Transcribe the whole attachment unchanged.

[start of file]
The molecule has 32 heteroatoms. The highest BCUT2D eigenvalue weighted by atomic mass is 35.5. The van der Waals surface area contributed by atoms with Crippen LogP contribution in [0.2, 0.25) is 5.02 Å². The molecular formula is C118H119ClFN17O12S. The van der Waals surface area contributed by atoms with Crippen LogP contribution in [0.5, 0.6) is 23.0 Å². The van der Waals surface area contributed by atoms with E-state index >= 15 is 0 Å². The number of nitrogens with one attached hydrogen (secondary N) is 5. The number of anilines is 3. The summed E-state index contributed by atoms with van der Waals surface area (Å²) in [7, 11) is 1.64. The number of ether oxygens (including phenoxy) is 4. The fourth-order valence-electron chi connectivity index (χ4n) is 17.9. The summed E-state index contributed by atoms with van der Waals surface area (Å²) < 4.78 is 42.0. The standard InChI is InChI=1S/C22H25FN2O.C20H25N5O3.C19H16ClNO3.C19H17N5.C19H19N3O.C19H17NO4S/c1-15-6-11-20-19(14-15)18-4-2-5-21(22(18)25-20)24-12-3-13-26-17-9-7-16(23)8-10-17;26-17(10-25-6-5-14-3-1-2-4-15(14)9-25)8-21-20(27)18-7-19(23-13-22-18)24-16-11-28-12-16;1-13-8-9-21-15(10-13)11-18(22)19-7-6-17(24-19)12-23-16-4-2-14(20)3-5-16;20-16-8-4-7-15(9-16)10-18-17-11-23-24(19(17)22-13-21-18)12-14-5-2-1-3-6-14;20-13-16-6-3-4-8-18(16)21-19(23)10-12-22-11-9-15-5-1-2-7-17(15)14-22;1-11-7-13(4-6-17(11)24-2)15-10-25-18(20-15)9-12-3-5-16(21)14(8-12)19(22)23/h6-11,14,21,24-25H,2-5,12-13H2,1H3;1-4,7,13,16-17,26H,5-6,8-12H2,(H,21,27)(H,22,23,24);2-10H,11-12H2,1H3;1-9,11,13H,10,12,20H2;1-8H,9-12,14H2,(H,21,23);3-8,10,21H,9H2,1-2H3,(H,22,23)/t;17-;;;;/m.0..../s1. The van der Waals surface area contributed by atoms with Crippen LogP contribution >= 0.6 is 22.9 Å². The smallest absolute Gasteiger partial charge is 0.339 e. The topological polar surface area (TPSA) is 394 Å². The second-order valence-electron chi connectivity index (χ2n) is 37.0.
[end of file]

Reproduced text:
The molecule has 32 heteroatoms. The highest BCUT2D eigenvalue weighted by atomic mass is 35.5. The van der Waals surface area contributed by atoms with Crippen LogP contribution in [0.2, 0.25) is 5.02 Å². The molecular formula is C118H119ClFN17O12S. The van der Waals surface area contributed by atoms with Crippen LogP contribution in [0.5, 0.6) is 23.0 Å². The van der Waals surface area contributed by atoms with E-state index >= 15 is 0 Å². The number of nitrogens with one attached hydrogen (secondary N) is 5. The number of anilines is 3. The summed E-state index contributed by atoms with van der Waals surface area (Å²) in [7, 11) is 1.64. The number of ether oxygens (including phenoxy) is 4. The fourth-order valence-electron chi connectivity index (χ4n) is 17.9. The summed E-state index contributed by atoms with van der Waals surface area (Å²) < 4.78 is 42.0. The standard InChI is InChI=1S/C22H25FN2O.C20H25N5O3.C19H16ClNO3.C19H17N5.C19H19N3O.C19H17NO4S/c1-15-6-11-20-19(14-15)18-4-2-5-21(22(18)25-20)24-12-3-13-26-17-9-7-16(23)8-10-17;26-17(10-25-6-5-14-3-1-2-4-15(14)9-25)8-21-20(27)18-7-19(23-13-22-18)24-16-11-28-12-16;1-13-8-9-21-15(10-13)11-18(22)19-7-6-17(24-19)12-23-16-4-2-14(20)3-5-16;20-16-8-4-7-15(9-16)10-18-17-11-23-24(19(17)22-13-21-18)12-14-5-2-1-3-6-14;20-13-16-6-3-4-8-18(16)21-19(23)10-12-22-11-9-15-5-1-2-7-17(15)14-22;1-11-7-13(4-6-17(11)24-2)15-10-25-18(20-15)9-12-3-5-16(21)14(8-12)19(22)23/h6-11,14,21,24-25H,2-5,12-13H2,1H3;1-4,7,13,16-17,26H,5-6,8-12H2,(H,21,27)(H,22,23,24);2-10H,11-12H2,1H3;1-9,11,13H,10,12,20H2;1-8H,9-12,14H2,(H,21,23);3-8,10,21H,9H2,1-2H3,(H,22,23)/t;17-;;;;/m.0..../s1. The van der Waals surface area contributed by atoms with Crippen LogP contribution >= 0.6 is 22.9 Å². The smallest absolute Gasteiger partial charge is 0.339 e. The topological polar surface area (TPSA) is 394 Å². The second-order valence-electron chi connectivity index (χ2n) is 37.0.